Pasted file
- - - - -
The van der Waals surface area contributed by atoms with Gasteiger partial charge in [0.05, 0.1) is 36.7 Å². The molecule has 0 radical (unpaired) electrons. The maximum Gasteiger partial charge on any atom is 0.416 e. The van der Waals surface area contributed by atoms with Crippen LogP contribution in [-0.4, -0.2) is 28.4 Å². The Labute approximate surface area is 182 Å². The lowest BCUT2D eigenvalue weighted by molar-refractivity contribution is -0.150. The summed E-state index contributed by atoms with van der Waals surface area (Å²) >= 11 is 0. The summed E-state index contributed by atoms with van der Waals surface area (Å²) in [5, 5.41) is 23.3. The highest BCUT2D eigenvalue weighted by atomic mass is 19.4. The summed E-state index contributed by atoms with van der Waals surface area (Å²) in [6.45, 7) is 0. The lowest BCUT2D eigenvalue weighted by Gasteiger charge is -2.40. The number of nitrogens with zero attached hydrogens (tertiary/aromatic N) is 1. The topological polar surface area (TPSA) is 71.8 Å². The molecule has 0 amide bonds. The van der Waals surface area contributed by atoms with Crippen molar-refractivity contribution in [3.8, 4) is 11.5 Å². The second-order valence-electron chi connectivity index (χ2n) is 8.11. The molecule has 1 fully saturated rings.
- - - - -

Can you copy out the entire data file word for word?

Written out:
The van der Waals surface area contributed by atoms with Gasteiger partial charge in [0.05, 0.1) is 36.7 Å². The molecule has 0 radical (unpaired) electrons. The maximum Gasteiger partial charge on any atom is 0.416 e. The van der Waals surface area contributed by atoms with Crippen LogP contribution in [-0.4, -0.2) is 28.4 Å². The Labute approximate surface area is 182 Å². The lowest BCUT2D eigenvalue weighted by molar-refractivity contribution is -0.150. The summed E-state index contributed by atoms with van der Waals surface area (Å²) >= 11 is 0. The summed E-state index contributed by atoms with van der Waals surface area (Å²) in [5, 5.41) is 23.3. The highest BCUT2D eigenvalue weighted by atomic mass is 19.4. The summed E-state index contributed by atoms with van der Waals surface area (Å²) in [6.45, 7) is 0. The lowest BCUT2D eigenvalue weighted by Gasteiger charge is -2.40. The number of nitrogens with zero attached hydrogens (tertiary/aromatic N) is 1. The topological polar surface area (TPSA) is 71.8 Å². The molecule has 0 amide bonds. The van der Waals surface area contributed by atoms with Crippen molar-refractivity contribution in [3.8, 4) is 11.5 Å². The second-order valence-electron chi connectivity index (χ2n) is 8.11. The molecule has 1 fully saturated rings.